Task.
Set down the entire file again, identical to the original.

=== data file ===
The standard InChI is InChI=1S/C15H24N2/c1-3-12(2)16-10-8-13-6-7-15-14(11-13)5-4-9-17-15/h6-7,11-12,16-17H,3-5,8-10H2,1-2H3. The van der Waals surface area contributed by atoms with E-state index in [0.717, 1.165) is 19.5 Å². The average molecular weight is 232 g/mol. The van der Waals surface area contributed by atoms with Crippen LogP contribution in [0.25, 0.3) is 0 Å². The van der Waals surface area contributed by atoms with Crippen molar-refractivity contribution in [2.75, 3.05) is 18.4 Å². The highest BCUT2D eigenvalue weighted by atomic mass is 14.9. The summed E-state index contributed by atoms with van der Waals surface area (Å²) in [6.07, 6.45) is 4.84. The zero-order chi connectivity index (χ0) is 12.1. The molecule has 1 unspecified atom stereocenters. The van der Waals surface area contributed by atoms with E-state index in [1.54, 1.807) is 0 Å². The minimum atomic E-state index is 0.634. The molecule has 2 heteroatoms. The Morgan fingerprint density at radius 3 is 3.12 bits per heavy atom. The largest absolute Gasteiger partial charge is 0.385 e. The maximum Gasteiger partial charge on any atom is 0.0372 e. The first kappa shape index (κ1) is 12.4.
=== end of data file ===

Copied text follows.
The standard InChI is InChI=1S/C15H24N2/c1-3-12(2)16-10-8-13-6-7-15-14(11-13)5-4-9-17-15/h6-7,11-12,16-17H,3-5,8-10H2,1-2H3. The van der Waals surface area contributed by atoms with E-state index in [0.717, 1.165) is 19.5 Å². The average molecular weight is 232 g/mol. The van der Waals surface area contributed by atoms with Crippen LogP contribution in [0.25, 0.3) is 0 Å². The van der Waals surface area contributed by atoms with Crippen molar-refractivity contribution in [2.75, 3.05) is 18.4 Å². The highest BCUT2D eigenvalue weighted by atomic mass is 14.9. The summed E-state index contributed by atoms with van der Waals surface area (Å²) in [6.07, 6.45) is 4.84. The zero-order chi connectivity index (χ0) is 12.1. The molecule has 1 unspecified atom stereocenters. The van der Waals surface area contributed by atoms with E-state index in [1.54, 1.807) is 0 Å². The minimum atomic E-state index is 0.634. The molecule has 2 heteroatoms. The Morgan fingerprint density at radius 3 is 3.12 bits per heavy atom. The largest absolute Gasteiger partial charge is 0.385 e. The maximum Gasteiger partial charge on any atom is 0.0372 e. The first kappa shape index (κ1) is 12.4.